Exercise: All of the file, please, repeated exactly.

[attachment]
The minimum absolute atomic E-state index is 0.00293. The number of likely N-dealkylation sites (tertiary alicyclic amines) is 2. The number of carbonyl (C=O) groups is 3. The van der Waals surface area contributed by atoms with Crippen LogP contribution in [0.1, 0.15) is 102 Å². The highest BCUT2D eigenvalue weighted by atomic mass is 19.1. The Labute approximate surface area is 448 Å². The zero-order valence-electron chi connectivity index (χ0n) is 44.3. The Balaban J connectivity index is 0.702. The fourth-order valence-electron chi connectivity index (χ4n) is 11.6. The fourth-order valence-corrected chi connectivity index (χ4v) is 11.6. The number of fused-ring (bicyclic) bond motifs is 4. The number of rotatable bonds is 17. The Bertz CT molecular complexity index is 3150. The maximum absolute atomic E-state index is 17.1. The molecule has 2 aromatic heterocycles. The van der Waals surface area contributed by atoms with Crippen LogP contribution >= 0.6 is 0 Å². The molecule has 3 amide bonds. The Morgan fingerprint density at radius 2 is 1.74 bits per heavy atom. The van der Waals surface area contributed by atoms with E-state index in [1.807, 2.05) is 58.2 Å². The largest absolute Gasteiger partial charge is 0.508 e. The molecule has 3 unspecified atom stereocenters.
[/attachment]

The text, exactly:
The minimum absolute atomic E-state index is 0.00293. The number of likely N-dealkylation sites (tertiary alicyclic amines) is 2. The number of carbonyl (C=O) groups is 3. The van der Waals surface area contributed by atoms with Crippen LogP contribution in [0.1, 0.15) is 102 Å². The highest BCUT2D eigenvalue weighted by atomic mass is 19.1. The Labute approximate surface area is 448 Å². The zero-order valence-electron chi connectivity index (χ0n) is 44.3. The Balaban J connectivity index is 0.702. The fourth-order valence-electron chi connectivity index (χ4n) is 11.6. The fourth-order valence-corrected chi connectivity index (χ4v) is 11.6. The number of fused-ring (bicyclic) bond motifs is 4. The number of rotatable bonds is 17. The Bertz CT molecular complexity index is 3150. The maximum absolute atomic E-state index is 17.1. The molecule has 2 aromatic heterocycles. The van der Waals surface area contributed by atoms with Crippen LogP contribution >= 0.6 is 0 Å². The molecule has 3 amide bonds. The Morgan fingerprint density at radius 2 is 1.74 bits per heavy atom. The van der Waals surface area contributed by atoms with E-state index in [1.807, 2.05) is 58.2 Å². The largest absolute Gasteiger partial charge is 0.508 e. The molecule has 3 unspecified atom stereocenters.